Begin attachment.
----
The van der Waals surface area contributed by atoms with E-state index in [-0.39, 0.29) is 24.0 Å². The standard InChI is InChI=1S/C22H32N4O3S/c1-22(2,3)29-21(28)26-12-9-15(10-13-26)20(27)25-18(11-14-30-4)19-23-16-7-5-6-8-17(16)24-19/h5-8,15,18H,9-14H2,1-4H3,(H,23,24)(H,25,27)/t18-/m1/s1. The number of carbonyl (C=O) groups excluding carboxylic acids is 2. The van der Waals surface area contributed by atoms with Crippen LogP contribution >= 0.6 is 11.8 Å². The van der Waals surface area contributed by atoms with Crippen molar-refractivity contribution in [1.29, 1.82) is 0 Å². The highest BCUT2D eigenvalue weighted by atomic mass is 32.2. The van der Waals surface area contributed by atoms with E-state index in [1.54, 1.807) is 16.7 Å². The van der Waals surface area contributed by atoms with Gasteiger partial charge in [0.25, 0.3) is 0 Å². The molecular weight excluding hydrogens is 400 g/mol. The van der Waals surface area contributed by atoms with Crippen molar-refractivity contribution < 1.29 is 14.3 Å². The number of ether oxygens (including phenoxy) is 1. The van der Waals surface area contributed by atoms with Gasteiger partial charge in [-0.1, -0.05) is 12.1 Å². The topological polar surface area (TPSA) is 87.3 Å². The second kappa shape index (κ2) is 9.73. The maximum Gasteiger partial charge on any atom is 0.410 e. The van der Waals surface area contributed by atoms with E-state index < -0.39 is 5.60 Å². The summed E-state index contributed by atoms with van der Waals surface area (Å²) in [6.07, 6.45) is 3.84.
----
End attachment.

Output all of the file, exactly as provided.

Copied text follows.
The van der Waals surface area contributed by atoms with E-state index in [-0.39, 0.29) is 24.0 Å². The standard InChI is InChI=1S/C22H32N4O3S/c1-22(2,3)29-21(28)26-12-9-15(10-13-26)20(27)25-18(11-14-30-4)19-23-16-7-5-6-8-17(16)24-19/h5-8,15,18H,9-14H2,1-4H3,(H,23,24)(H,25,27)/t18-/m1/s1. The number of carbonyl (C=O) groups excluding carboxylic acids is 2. The van der Waals surface area contributed by atoms with Crippen LogP contribution >= 0.6 is 11.8 Å². The van der Waals surface area contributed by atoms with Crippen molar-refractivity contribution in [1.29, 1.82) is 0 Å². The highest BCUT2D eigenvalue weighted by atomic mass is 32.2. The van der Waals surface area contributed by atoms with E-state index in [1.54, 1.807) is 16.7 Å². The van der Waals surface area contributed by atoms with Gasteiger partial charge in [0.25, 0.3) is 0 Å². The molecular weight excluding hydrogens is 400 g/mol. The van der Waals surface area contributed by atoms with Crippen molar-refractivity contribution < 1.29 is 14.3 Å². The number of ether oxygens (including phenoxy) is 1. The van der Waals surface area contributed by atoms with Gasteiger partial charge in [-0.1, -0.05) is 12.1 Å². The topological polar surface area (TPSA) is 87.3 Å². The second kappa shape index (κ2) is 9.73. The maximum Gasteiger partial charge on any atom is 0.410 e. The van der Waals surface area contributed by atoms with E-state index < -0.39 is 5.60 Å². The summed E-state index contributed by atoms with van der Waals surface area (Å²) in [6.07, 6.45) is 3.84.